But what happens when all of your heart-on-your-sleeve open-mindedness seems all used up? When you just can't find a nice way of saying "Better luck next time!" It's one thing when it's a rough work. A student essay, for example, you know is a work-in-progress, you know that they will (or at least should) improve with every attempt. Even fictional works in the draft stage always has that glimmer of hope that surrounds it that if they just fixed their typos, just thought a little more as to what's motivating this character to proceed, or adjusted the level of description, that the out-come could one day be a good book. It doesn't have to aspire to be a masterpiece; so long as it's true to the story, a reader-to-be is out there waiting to be united with the book that will change their life forever. Of course, this isn't the reaction that all writers get. We may all dream of it, but most of us will get a pretty even patterning of yay's and nay's.
I can even appreciate a book that I hate, or a something I've written provoking hatred in someone else. In my opinion, the purpose of art is to bring out an emotional response from us. Even if it's negative, it's a response, the work has served its purpose and all is well in the world. What scares me most is the work that is received without reaction. The work that earns a few blinks of the eye, a shrug and a sigh, and then is forgotten about as if it had never been at all. I fear writing an empty work far more than I fear writing a bad one, as I'm sure the majority of writers do as well. So when I come across an empty work, my emotion doesn't pour from the reaction of the piece, but more so in empathy of the receipt of my numbness.
Unlike the work-in-progress, the kind that can be revised and released, that aura of hope around it, ready to make it the "right" book for the "right" reader, the published work has a not-so-invisible sign draped over it that says, "I'm ready world! Take me or leave me!" And when my reaction to this book is, "No, you're not ready yet" and yet here I am faced with the fact that someone must have believed that it was, and here is it, ready to be taken or ...le..leaven? left? there must be a better way to conjugate that saying... I'm afraid that I'm left with a feeling that I've come too late. Not that I believe published authors could be saved from mistakes by my counsel, or even that they'd listen to it; nevertheless, I feel horrible, not as a reader because I purchased the book with the intention of enjoying it, that's my purpose as a reader, and when I do not feel fulfilled, like any other customer, it is in my right to express so, yet, to keep this very awkward run-on sentence going, as a writer, it hits me right in the feels. Again, a writer will always have to face a negative review, but the true pain comes from the unfeeling review. So what do I do? As a writer, I also know that silence from a reader is just as painful. I would rather hear that my readers hated my work than for it to just disappear into the ether. But is an unfeeling review much better? Knowing that once this review has reached its final period, the last full-stop, that the work the reader has read and reviewed will disappear into the ether. This book I have read will do just that. I will think on it only long enough to endure the Curious Endeavourances hangout and then those few fragments that I struggled to keep alive will be dissolved.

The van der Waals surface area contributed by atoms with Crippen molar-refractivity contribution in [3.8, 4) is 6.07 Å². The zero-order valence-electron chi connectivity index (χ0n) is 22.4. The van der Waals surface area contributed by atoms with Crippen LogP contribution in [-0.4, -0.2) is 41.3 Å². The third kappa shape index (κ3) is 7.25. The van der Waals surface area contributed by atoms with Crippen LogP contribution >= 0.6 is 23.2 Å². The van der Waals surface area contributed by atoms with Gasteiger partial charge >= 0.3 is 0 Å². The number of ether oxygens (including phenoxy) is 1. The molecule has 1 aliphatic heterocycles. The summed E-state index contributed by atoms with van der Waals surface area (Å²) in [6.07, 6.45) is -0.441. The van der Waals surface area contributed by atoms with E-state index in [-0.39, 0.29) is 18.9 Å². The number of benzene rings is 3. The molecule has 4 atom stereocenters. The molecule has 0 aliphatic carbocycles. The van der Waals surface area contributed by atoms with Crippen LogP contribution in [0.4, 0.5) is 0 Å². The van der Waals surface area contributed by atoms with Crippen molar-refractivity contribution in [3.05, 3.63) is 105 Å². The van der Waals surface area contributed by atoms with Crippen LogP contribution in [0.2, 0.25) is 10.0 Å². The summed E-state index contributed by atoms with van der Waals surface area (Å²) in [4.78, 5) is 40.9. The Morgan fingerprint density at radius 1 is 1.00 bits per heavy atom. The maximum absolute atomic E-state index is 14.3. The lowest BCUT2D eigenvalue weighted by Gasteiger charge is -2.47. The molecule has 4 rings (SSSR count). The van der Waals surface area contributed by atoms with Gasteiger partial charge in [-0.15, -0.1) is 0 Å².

How do I know it will be truly dissolved and not just a belief that I won't think about it again, much like I claimed Emily Schultz's Heaven is Small would be like only to discover that I can't get Gordon Small out of my head or stop re-playing the horrible purgatory that is Heaven? Because I was numb to each turning page, much like when you glaze over a textbook that you have to read but an hour later you have no idea what was even on those 3 chapters you forced yourself to get through. How I can hold onto something later that I couldn't even taste. Not unhappy. Not even underwhelmed. Just numb. Just unfeeling. Now how do you say that to an author who might have poured their soul into this work? And even more frightening, how do I as an author pull myself through it when someone says the same to me?